Australia’s live sheep ‘import’ trade ships 1.4 million head from Tasmania to Victoria

Posted by AFN Staff Writers on 3rd December 2018

A STAGGERING number of sheep, up to 1.4 million in the past two years, have been “exported” live across Bass Strait from Tasmania to Victoria for slaughter and processing to mainland dinner plates, according to figures kept by farmers.

And there are concerns about the number of lambs being killed or injured during the transport.

Tasmanian Farmers and Graziers Association meat council chairman Chris Gunn said between 500,000 and 700,000 Tasmanian sheep sold each year to JBS Swift are being slaughtered in Victoria since the processor two years ago lost a Coles supply contract.

Mr Gunn said the loss of the Coles contract created a production line supply problem at a JBS Swift abattoir in Victoria, a shortfall fixed by shutting down the sheep processing line at the JBS Swift plant in Longford, Tasmania.

JBS Swift also last month closed its abattoir at Devonport, which processed 3,800 sheep each week, likely adding more livestock for transport to Victoria for slaughter.

Animal welfare concerns

Mr Gunn said that at the same time a number of pull-factors combine to make it more profitable, $15 per head more profitable, for a Tasmanian farmer sell live sheep for processing in Victoria.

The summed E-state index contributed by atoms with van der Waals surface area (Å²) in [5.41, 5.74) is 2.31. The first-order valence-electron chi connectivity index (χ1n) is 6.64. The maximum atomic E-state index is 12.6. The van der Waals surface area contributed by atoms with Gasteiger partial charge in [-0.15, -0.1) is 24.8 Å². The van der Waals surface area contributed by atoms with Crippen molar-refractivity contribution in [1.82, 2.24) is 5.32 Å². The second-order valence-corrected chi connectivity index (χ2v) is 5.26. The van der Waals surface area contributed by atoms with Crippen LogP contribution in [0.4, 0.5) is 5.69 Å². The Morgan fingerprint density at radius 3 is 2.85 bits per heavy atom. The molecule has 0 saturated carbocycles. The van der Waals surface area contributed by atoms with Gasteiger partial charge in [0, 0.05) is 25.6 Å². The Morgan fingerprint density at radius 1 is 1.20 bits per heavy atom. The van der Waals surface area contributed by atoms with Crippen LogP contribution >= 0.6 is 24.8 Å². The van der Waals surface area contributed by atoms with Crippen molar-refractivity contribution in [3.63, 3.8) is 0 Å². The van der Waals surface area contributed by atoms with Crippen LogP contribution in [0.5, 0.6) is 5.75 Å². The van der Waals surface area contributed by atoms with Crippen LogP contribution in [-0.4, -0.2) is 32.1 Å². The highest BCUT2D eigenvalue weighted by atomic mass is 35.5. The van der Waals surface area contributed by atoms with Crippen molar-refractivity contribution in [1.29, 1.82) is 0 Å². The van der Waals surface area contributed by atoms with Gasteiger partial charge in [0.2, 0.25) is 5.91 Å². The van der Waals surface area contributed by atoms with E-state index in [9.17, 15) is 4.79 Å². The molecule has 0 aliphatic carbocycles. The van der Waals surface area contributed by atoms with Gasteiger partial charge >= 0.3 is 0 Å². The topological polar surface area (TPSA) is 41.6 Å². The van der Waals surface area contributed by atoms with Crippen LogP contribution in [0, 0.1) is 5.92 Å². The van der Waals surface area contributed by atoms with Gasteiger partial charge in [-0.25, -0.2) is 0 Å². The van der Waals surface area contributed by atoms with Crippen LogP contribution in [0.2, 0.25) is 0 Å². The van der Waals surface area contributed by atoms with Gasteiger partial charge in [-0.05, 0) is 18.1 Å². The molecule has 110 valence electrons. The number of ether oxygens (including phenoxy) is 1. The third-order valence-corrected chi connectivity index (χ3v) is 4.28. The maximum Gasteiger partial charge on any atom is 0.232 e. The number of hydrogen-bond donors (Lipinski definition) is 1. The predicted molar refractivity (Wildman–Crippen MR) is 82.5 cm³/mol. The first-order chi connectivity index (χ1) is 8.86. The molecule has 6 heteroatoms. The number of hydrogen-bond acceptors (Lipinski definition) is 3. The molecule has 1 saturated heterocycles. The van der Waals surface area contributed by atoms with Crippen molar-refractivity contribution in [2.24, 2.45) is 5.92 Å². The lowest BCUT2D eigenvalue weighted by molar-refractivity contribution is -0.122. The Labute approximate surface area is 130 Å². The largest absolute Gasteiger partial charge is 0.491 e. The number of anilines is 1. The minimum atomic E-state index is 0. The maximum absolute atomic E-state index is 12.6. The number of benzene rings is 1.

More competition for abattoir stock in Victoria increases the price, the only other Tasmanian abattoir can’t process more stock and runs at a lower economic scale than mainland processors costing farmers more, and the federal government’s Freight Equalisation Scheme subsidises the transport of goods, including the seep, from Tasmania across Bass Strait through the busy Port of Melbourne.

Stock trailers pulled by prime movers collect the sheep from farms then travel to Tasmania’s north coast to await loading and shipping to Victoria, unloading and processing through the Port of Melbourne, and road transport again to an abattoir at Colac, 150km away.

“They are going into supermarkets around Australia, marketed as Tasmanian lamb,” Mr Gunn said.

Mr Gunn said the Tasmanian Farmers and Graziers Association (TFGA) is concerned “one, is we are losing jobs out of the red meat processing industry in Tasmania.

“Two, is we are concerned that there is a nasty, or a lot of lambs getting seriously injured die during transportation and there’s an animal welfare downside.

“And three is, if Victoria or NSW build their stock number in the next few years and there is another drought, and we were in a drought situation at the same time too, then getting sheep off our farms to be processed could take a while.

“Even at the moment large numbers of lambs and mutton are being killed at the moment, and was a waiting list of up to a month for lambs to leave farmers’ property.

“Now that alright if you’ve got feed and it’s a normal season but if you are in a drought situation it’s a problem maintaining them.”

Drought de-stocking risk

Mr Gunn said the lack of processing in Tasmania was costing the state wealth as well as government consideration as sheep slaughtered in Victoria were counted by the Australian Bureau of Statistics as being from that state.

Mr Gunn said the TFGA want to see just one other processor start in Tasmania.

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